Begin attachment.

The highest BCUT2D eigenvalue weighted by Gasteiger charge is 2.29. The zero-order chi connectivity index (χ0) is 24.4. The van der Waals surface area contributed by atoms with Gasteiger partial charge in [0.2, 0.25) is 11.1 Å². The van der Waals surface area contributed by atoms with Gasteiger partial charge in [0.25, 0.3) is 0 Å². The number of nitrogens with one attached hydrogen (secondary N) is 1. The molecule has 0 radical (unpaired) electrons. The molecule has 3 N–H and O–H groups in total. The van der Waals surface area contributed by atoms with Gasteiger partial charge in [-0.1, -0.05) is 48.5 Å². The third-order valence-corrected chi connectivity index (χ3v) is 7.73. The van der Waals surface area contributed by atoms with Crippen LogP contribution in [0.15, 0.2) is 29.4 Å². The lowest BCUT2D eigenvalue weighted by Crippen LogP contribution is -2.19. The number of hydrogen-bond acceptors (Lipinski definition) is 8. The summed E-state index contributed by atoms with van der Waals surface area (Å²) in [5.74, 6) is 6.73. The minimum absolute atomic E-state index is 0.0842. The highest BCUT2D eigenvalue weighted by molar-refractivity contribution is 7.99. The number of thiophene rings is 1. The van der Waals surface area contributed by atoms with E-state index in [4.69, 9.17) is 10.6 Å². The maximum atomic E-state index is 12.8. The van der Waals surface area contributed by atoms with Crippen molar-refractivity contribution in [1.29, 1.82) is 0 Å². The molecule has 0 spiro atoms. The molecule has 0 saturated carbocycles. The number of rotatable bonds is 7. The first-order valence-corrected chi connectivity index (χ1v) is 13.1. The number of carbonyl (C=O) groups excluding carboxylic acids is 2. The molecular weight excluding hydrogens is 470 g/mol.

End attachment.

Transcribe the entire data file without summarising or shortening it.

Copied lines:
The highest BCUT2D eigenvalue weighted by Gasteiger charge is 2.29. The zero-order chi connectivity index (χ0) is 24.4. The van der Waals surface area contributed by atoms with Gasteiger partial charge in [0.2, 0.25) is 11.1 Å². The van der Waals surface area contributed by atoms with Gasteiger partial charge in [0.25, 0.3) is 0 Å². The number of nitrogens with one attached hydrogen (secondary N) is 1. The molecule has 0 radical (unpaired) electrons. The molecule has 3 N–H and O–H groups in total. The van der Waals surface area contributed by atoms with Gasteiger partial charge in [-0.1, -0.05) is 48.5 Å². The third-order valence-corrected chi connectivity index (χ3v) is 7.73. The van der Waals surface area contributed by atoms with Crippen LogP contribution in [0.15, 0.2) is 29.4 Å². The lowest BCUT2D eigenvalue weighted by Crippen LogP contribution is -2.19. The number of hydrogen-bond acceptors (Lipinski definition) is 8. The summed E-state index contributed by atoms with van der Waals surface area (Å²) in [5.74, 6) is 6.73. The minimum absolute atomic E-state index is 0.0842. The highest BCUT2D eigenvalue weighted by molar-refractivity contribution is 7.99. The number of thiophene rings is 1. The van der Waals surface area contributed by atoms with E-state index in [4.69, 9.17) is 10.6 Å². The maximum atomic E-state index is 12.8. The van der Waals surface area contributed by atoms with Crippen molar-refractivity contribution in [1.29, 1.82) is 0 Å². The molecule has 0 spiro atoms. The molecule has 0 saturated carbocycles. The number of rotatable bonds is 7. The first-order valence-corrected chi connectivity index (χ1v) is 13.1. The number of carbonyl (C=O) groups excluding carboxylic acids is 2. The molecular weight excluding hydrogens is 470 g/mol.